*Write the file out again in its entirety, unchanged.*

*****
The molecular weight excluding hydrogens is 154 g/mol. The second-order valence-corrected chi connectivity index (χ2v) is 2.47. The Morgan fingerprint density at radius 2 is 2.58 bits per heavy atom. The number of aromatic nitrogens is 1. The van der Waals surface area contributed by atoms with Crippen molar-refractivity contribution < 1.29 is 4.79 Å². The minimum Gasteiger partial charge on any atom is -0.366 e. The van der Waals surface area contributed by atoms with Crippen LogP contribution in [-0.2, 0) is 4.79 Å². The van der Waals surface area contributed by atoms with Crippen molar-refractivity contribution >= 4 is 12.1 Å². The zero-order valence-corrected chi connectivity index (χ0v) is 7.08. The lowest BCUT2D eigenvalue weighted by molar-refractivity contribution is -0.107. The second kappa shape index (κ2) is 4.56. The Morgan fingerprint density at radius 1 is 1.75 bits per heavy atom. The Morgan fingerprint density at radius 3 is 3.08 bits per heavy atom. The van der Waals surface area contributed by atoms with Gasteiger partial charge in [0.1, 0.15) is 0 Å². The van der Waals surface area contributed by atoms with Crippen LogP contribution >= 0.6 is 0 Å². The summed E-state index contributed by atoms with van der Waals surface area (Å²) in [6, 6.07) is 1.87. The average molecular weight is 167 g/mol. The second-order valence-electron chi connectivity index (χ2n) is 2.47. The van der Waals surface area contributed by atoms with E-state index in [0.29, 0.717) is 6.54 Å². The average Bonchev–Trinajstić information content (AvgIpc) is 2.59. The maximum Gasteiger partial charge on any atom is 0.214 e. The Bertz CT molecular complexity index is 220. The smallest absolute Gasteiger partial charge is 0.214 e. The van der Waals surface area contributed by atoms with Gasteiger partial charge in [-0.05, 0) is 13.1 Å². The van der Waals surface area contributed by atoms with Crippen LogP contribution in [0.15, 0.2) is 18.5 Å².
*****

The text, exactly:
The molecular weight excluding hydrogens is 154 g/mol. The second-order valence-corrected chi connectivity index (χ2v) is 2.47. The Morgan fingerprint density at radius 2 is 2.58 bits per heavy atom. The number of aromatic nitrogens is 1. The van der Waals surface area contributed by atoms with Crippen molar-refractivity contribution < 1.29 is 4.79 Å². The minimum Gasteiger partial charge on any atom is -0.366 e. The van der Waals surface area contributed by atoms with Crippen LogP contribution in [-0.2, 0) is 4.79 Å². The van der Waals surface area contributed by atoms with Crippen molar-refractivity contribution >= 4 is 12.1 Å². The zero-order valence-corrected chi connectivity index (χ0v) is 7.08. The lowest BCUT2D eigenvalue weighted by molar-refractivity contribution is -0.107. The second kappa shape index (κ2) is 4.56. The Morgan fingerprint density at radius 1 is 1.75 bits per heavy atom. The Morgan fingerprint density at radius 3 is 3.08 bits per heavy atom. The van der Waals surface area contributed by atoms with Gasteiger partial charge in [0.1, 0.15) is 0 Å². The van der Waals surface area contributed by atoms with Crippen LogP contribution >= 0.6 is 0 Å². The summed E-state index contributed by atoms with van der Waals surface area (Å²) in [6, 6.07) is 1.87. The average molecular weight is 167 g/mol. The second-order valence-electron chi connectivity index (χ2n) is 2.47. The van der Waals surface area contributed by atoms with E-state index in [0.29, 0.717) is 6.54 Å². The average Bonchev–Trinajstić information content (AvgIpc) is 2.59. The maximum Gasteiger partial charge on any atom is 0.214 e. The Bertz CT molecular complexity index is 220. The smallest absolute Gasteiger partial charge is 0.214 e. The van der Waals surface area contributed by atoms with Gasteiger partial charge in [-0.05, 0) is 13.1 Å². The van der Waals surface area contributed by atoms with Crippen LogP contribution in [0.15, 0.2) is 18.5 Å².